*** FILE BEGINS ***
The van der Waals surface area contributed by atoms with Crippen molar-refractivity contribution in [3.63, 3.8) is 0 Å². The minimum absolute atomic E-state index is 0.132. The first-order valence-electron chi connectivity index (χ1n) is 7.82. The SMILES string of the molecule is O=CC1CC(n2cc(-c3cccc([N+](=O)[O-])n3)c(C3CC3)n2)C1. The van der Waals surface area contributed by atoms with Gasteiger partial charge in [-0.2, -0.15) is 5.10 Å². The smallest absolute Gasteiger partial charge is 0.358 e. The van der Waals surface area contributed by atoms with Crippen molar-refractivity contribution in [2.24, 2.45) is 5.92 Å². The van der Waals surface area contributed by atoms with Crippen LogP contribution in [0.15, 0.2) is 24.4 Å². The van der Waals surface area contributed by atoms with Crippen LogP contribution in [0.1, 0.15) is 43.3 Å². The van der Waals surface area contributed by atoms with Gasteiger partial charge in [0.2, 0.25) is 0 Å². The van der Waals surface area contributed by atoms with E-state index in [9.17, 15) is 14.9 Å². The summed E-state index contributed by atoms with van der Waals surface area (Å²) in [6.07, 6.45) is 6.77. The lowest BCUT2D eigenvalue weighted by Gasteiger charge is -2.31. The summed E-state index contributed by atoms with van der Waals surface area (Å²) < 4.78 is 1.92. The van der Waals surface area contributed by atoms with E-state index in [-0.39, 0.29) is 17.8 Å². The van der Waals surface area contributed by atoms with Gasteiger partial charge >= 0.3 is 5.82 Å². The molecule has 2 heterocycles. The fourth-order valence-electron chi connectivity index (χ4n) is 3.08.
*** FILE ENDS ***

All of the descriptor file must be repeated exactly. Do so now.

The van der Waals surface area contributed by atoms with Crippen molar-refractivity contribution in [3.63, 3.8) is 0 Å². The minimum absolute atomic E-state index is 0.132. The first-order valence-electron chi connectivity index (χ1n) is 7.82. The SMILES string of the molecule is O=CC1CC(n2cc(-c3cccc([N+](=O)[O-])n3)c(C3CC3)n2)C1. The van der Waals surface area contributed by atoms with Gasteiger partial charge in [-0.2, -0.15) is 5.10 Å². The smallest absolute Gasteiger partial charge is 0.358 e. The van der Waals surface area contributed by atoms with Crippen molar-refractivity contribution in [2.24, 2.45) is 5.92 Å². The van der Waals surface area contributed by atoms with Crippen LogP contribution in [0.15, 0.2) is 24.4 Å². The van der Waals surface area contributed by atoms with Crippen LogP contribution in [0.1, 0.15) is 43.3 Å². The van der Waals surface area contributed by atoms with Gasteiger partial charge in [0.2, 0.25) is 0 Å². The van der Waals surface area contributed by atoms with E-state index in [9.17, 15) is 14.9 Å². The summed E-state index contributed by atoms with van der Waals surface area (Å²) in [6.07, 6.45) is 6.77. The lowest BCUT2D eigenvalue weighted by Gasteiger charge is -2.31. The summed E-state index contributed by atoms with van der Waals surface area (Å²) < 4.78 is 1.92. The van der Waals surface area contributed by atoms with E-state index in [-0.39, 0.29) is 17.8 Å². The van der Waals surface area contributed by atoms with Gasteiger partial charge >= 0.3 is 5.82 Å². The molecule has 2 heterocycles. The fourth-order valence-electron chi connectivity index (χ4n) is 3.08.